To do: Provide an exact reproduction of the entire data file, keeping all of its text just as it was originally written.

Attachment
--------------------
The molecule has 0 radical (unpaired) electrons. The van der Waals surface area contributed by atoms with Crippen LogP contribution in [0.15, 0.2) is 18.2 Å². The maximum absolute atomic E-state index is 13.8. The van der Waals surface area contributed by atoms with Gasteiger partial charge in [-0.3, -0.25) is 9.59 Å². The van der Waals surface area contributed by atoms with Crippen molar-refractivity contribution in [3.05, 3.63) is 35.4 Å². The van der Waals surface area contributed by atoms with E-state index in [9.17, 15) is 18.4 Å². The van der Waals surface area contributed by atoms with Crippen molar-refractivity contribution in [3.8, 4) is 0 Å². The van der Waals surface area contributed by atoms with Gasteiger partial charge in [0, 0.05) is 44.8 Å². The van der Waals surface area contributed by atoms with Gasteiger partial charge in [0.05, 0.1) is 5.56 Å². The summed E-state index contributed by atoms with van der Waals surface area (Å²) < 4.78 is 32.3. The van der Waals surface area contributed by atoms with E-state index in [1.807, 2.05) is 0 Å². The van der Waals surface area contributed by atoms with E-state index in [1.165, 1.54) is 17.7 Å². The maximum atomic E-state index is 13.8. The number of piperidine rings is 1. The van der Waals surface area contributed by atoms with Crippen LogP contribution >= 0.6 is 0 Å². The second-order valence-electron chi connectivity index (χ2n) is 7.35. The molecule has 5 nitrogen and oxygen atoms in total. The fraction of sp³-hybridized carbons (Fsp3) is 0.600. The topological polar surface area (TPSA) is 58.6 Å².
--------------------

The molecule has 0 radical (unpaired) electrons. The van der Waals surface area contributed by atoms with Crippen LogP contribution in [0.15, 0.2) is 18.2 Å². The maximum absolute atomic E-state index is 13.8. The van der Waals surface area contributed by atoms with Gasteiger partial charge in [-0.3, -0.25) is 9.59 Å². The van der Waals surface area contributed by atoms with Crippen molar-refractivity contribution in [3.05, 3.63) is 35.4 Å². The van der Waals surface area contributed by atoms with E-state index in [9.17, 15) is 18.4 Å². The van der Waals surface area contributed by atoms with Crippen molar-refractivity contribution in [3.8, 4) is 0 Å². The van der Waals surface area contributed by atoms with Gasteiger partial charge in [0, 0.05) is 44.8 Å². The van der Waals surface area contributed by atoms with Gasteiger partial charge in [0.05, 0.1) is 5.56 Å². The summed E-state index contributed by atoms with van der Waals surface area (Å²) < 4.78 is 32.3. The van der Waals surface area contributed by atoms with E-state index in [1.807, 2.05) is 0 Å². The van der Waals surface area contributed by atoms with E-state index in [1.165, 1.54) is 17.7 Å². The maximum atomic E-state index is 13.8. The number of piperidine rings is 1. The van der Waals surface area contributed by atoms with Crippen LogP contribution >= 0.6 is 0 Å². The second-order valence-electron chi connectivity index (χ2n) is 7.35. The molecule has 5 nitrogen and oxygen atoms in total. The fraction of sp³-hybridized carbons (Fsp3) is 0.600. The topological polar surface area (TPSA) is 58.6 Å².